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Monument Valley, Arizona.
The Monumento a los Héroes de la Restauración is a monument in the city of Santiago de los Caballeros in the Dominican Republic. It was originally built during the dictatorship of Rafael Leónidas Trujillo in 1944 as "Trujillo's Monument to Peace." He ordered its construction in his own honor. Yet, symbolically the monument was built for the centennial of the Dominican War of Independence, which was fought in 1844 to gain sovereignty from Haiti.
United States Presidential Memorial constructed to commemorate George Washington.
Monument Valley (Navajo: Tsé Biiʼ Ndzisgaii, meaning valley of the rocks) is a region of the Colorado Plateau characterized by a cluster of vast sandstone buttes, the largest reaching 1,000 ft (300 m) above the valley floor. It is located on the southern border of Utah with northern Arizona (around 36°59′N 110°6′W / 36.983°N 110.1°W / 36.983; -110.1), near the Four Corners area. The valley lies within the range of the Navajo Nation Reservation, and is accessible from U.S. Highway 163.
The area is part of the Colorado Plateau. The floor is largely Cutler Red siltstone or its sand deposited by the meandering rivers that carved the valley. The valley's vivid red color comes from iron oxide exposed in the weathered siltstone. The darker, blue-gray rocks in the valley get their color from manganese oxide.
The buttes are clearly stratified, with three principal layers. The lowest layer is Organ Rock shale, the middle de Chelly sandstone and the top layer is Moenkopi shale capped by Shinarump siltstone. The valley includes large stone structures including the famed Eye of the Sun.
Between 1948 and 1967, the southern extent of the Monument Upwarp was mined for uranium, which occurs in scattered areas of the Shinarump siltstone; vanadium and copper are associated with uranium in some deposits (see Uranium mining in Arizona).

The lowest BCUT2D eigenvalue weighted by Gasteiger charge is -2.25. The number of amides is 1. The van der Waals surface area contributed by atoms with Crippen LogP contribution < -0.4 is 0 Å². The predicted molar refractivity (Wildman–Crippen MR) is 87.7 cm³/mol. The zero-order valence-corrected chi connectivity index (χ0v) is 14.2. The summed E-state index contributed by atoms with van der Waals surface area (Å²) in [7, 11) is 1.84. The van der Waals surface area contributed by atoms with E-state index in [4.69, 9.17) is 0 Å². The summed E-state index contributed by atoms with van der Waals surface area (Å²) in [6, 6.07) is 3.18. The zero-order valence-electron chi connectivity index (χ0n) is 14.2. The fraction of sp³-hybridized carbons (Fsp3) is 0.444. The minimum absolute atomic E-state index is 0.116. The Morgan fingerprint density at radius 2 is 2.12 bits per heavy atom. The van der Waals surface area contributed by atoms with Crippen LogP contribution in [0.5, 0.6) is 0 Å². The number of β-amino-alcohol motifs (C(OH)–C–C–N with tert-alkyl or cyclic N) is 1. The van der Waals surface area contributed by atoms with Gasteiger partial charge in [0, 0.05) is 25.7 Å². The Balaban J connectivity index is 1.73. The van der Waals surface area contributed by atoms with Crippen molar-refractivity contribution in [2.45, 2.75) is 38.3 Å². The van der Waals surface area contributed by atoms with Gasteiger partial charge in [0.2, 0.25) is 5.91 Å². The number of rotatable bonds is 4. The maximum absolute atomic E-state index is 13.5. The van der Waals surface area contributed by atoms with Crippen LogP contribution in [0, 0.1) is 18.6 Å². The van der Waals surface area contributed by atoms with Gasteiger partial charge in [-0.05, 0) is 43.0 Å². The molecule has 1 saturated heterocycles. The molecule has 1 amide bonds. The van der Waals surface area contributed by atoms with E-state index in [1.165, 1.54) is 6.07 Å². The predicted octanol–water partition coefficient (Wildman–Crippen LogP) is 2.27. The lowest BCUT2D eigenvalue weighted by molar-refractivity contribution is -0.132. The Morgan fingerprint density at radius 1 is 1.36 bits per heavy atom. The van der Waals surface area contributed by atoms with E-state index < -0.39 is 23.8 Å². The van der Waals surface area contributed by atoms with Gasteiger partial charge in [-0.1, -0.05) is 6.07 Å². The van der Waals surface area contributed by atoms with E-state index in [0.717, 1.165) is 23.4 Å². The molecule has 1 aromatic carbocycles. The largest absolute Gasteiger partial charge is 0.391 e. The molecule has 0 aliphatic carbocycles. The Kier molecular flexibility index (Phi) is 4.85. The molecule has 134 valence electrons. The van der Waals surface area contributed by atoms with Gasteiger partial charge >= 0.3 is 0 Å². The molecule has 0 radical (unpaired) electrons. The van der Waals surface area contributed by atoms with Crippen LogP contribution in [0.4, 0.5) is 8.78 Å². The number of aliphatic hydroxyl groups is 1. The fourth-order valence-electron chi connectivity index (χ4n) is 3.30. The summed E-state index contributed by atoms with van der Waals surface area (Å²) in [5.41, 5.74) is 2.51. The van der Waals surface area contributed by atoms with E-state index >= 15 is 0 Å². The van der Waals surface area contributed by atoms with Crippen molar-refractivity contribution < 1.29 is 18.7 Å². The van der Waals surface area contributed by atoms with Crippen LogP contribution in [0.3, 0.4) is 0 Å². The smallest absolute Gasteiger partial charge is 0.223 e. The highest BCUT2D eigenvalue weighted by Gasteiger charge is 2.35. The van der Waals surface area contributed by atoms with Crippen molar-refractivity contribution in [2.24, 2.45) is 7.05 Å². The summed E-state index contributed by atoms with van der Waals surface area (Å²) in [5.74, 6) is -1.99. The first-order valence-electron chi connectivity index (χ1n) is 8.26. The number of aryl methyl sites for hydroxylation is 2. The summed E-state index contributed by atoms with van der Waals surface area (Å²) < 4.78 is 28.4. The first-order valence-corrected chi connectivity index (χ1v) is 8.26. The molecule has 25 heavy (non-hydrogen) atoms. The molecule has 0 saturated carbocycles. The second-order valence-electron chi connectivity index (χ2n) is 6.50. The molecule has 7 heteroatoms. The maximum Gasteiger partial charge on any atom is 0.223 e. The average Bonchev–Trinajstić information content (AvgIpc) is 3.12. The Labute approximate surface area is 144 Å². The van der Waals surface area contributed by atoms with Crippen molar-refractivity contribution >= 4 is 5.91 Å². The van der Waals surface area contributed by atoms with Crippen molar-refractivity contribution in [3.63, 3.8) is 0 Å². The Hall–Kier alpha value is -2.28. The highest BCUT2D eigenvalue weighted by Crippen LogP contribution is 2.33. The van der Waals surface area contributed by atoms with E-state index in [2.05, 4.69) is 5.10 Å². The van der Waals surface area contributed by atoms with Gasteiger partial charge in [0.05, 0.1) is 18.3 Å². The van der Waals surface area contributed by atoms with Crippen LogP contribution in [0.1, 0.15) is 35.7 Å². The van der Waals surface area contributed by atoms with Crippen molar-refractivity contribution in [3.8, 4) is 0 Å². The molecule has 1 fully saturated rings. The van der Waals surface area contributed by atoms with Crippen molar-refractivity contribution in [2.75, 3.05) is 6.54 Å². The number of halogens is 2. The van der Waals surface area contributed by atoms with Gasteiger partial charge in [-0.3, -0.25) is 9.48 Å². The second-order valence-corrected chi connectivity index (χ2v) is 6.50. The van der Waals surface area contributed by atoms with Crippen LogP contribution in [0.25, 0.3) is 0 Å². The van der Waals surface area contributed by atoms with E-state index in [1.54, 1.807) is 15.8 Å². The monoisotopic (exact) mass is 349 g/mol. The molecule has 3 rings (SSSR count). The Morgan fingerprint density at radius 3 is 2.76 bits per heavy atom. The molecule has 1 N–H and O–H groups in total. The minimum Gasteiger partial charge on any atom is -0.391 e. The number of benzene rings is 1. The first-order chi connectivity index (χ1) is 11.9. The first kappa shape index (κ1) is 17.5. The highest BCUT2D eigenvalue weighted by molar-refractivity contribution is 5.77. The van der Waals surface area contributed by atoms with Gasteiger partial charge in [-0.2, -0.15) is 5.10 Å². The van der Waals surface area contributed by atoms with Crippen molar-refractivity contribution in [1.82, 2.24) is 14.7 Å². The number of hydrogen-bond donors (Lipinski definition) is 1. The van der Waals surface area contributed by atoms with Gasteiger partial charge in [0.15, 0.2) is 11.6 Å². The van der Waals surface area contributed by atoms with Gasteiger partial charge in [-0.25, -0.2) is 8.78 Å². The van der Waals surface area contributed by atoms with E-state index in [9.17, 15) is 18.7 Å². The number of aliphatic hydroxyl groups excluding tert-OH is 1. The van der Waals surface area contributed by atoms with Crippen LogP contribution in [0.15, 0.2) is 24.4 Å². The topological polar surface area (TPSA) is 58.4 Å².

From Wikipedia, the free encyclopedia
Monument Valley is a region of the Colorado Plateau characterized by a cluster of vast sandstone buttes, the largest reaching 1,000 ft (300 m) above the valley floor. It is located on the Arizona-Utah state line near the Four Corners area. The valley lies within the range of the Navajo Nation Reservation and is accessible from U.S. Highway 163.
Monument Valley has been featured in many forms of media since the 1930s. Director John Ford used the location for a number of his best-known films. The area is part of the Colorado Plateau. The elevation of the valley floor ranges from 5,000 to 6,000 feet (1,500 to 1,800 m) above sea level.
The floor is largely siltstone of the Cutler Group, or sand derived from it, deposited by the meandering rivers that carved the valley. The valley's vivid red color comes from iron oxide exposed in the weathered siltstone. The darker, blue-gray rocks in the valley get their color from manganese oxide.
Phoenix park, Dublin, Ireland
During the big freeze